Austin Asian American Film Fest Review: AFTER THE STORM

In the vein of director Hirokazu Koreeda’s recent works — Our Little Sister (my review) and Like Father, Like Son — his After the Storm is another family drama. The plot spins around an elderly woman, her relationship with her son, and his relationship with his son (and ex-wife). The Japanese film, set for official American release in early 2017, closed this year’s Austin Asian American Film festival.

Yoshiko (Kirin Kiki) has been recently widowed and lives in the same small apartment she’s occupied for decades. Families in her neighborhood are aging or moving out. Her daughter Chinatsu (Satomi Kobayashi) often stops by; her troubled son Ryota (Hiroshi Abe, a regular fixture in Koreeda movies) does so less frequently. Ryota is a novelist, “researching” his next book through employment with a private detective, although really he is using funds to feed a gambling addiction.

Yoshiko hopes Ryota will reconcile with his ex-wife Kyoko (Yoko Maki, Like Father, Like Son), and it seems Ryota retains the same faulty aspirations. A younger associate accompanies him as Ryota spends a day stalking son Shingo, Kyoko, and her new wealthy boyfriend. His affection for his son is evident, but this reeks of desperation.

Koreeda expertly crafts close and honest moments, crackling with a nigh defeatist humor, among his cast of actors. Indeed, the typhoon which hits two-thirds of the way through After the Storm brings about a forced intimacy as four characters become marooned in Yoshiko’s cramped apartment for the night. Yoshiko’s husband, Ryota’s father, is omnipresent through the film — from her dreams of telling her husband off to the similarities between Ryota’s choices and his father’s past decisions.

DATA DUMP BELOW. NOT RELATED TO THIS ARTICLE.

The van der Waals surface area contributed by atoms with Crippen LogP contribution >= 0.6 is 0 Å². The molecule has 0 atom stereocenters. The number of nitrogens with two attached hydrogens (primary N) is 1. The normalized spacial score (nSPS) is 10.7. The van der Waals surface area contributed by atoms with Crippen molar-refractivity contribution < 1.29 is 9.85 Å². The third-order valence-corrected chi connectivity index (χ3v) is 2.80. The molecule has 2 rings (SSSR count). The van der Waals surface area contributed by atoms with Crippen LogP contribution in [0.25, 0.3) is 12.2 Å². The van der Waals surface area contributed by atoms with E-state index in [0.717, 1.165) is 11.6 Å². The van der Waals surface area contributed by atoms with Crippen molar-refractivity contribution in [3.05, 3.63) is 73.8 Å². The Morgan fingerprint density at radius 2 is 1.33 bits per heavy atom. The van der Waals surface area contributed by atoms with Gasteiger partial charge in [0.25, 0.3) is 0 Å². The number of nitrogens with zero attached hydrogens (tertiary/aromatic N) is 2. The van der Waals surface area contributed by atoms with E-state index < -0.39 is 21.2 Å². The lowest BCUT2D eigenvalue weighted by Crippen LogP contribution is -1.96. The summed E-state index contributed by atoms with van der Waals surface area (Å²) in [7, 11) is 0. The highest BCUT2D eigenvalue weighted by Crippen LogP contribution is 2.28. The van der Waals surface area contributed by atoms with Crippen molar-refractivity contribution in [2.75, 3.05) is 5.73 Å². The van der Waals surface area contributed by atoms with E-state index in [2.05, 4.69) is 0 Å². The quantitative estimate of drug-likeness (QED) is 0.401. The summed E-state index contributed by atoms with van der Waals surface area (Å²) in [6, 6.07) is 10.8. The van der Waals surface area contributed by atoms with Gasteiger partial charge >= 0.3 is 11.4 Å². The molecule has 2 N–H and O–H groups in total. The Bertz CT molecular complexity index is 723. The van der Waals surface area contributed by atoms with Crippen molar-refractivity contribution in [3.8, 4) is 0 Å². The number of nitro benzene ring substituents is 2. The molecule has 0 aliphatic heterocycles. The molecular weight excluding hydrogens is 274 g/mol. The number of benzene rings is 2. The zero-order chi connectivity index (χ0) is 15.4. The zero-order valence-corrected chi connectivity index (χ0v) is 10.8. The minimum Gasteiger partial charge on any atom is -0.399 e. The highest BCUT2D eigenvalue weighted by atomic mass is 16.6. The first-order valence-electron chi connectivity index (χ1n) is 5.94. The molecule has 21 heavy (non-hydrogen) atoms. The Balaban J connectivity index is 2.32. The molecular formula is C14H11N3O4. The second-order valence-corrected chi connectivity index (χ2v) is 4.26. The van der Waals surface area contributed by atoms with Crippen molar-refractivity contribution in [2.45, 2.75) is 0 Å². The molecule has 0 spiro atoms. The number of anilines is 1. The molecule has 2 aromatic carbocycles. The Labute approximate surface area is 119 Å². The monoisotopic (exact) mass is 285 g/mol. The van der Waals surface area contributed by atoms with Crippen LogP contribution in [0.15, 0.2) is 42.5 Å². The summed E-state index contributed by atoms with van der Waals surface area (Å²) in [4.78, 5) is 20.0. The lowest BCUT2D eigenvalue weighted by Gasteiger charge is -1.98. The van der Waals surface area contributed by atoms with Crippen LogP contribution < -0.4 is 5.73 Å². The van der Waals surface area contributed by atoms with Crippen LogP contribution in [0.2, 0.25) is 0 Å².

The theme of reconciling reality with past dreams and hopes for oneself also permeates After the Storm. Ryota speaks of his childhood wishes, but is stuck in his current situation… and digging himself deeper into debt and past-due child support. Yoshiki always wanted to move out of her place, but has come to realize her limited funds won’t allow that.

While we grimace or groan at Ryota’s mistakes, the viewer still folds out hope for him. You can see in conversations with his son that he wants to be a better man. Koreeda gives us an open-ended conclusion with no definite answers, although there’s a feeling of optimism after the rain.

Originally published at on November 14, 2016.

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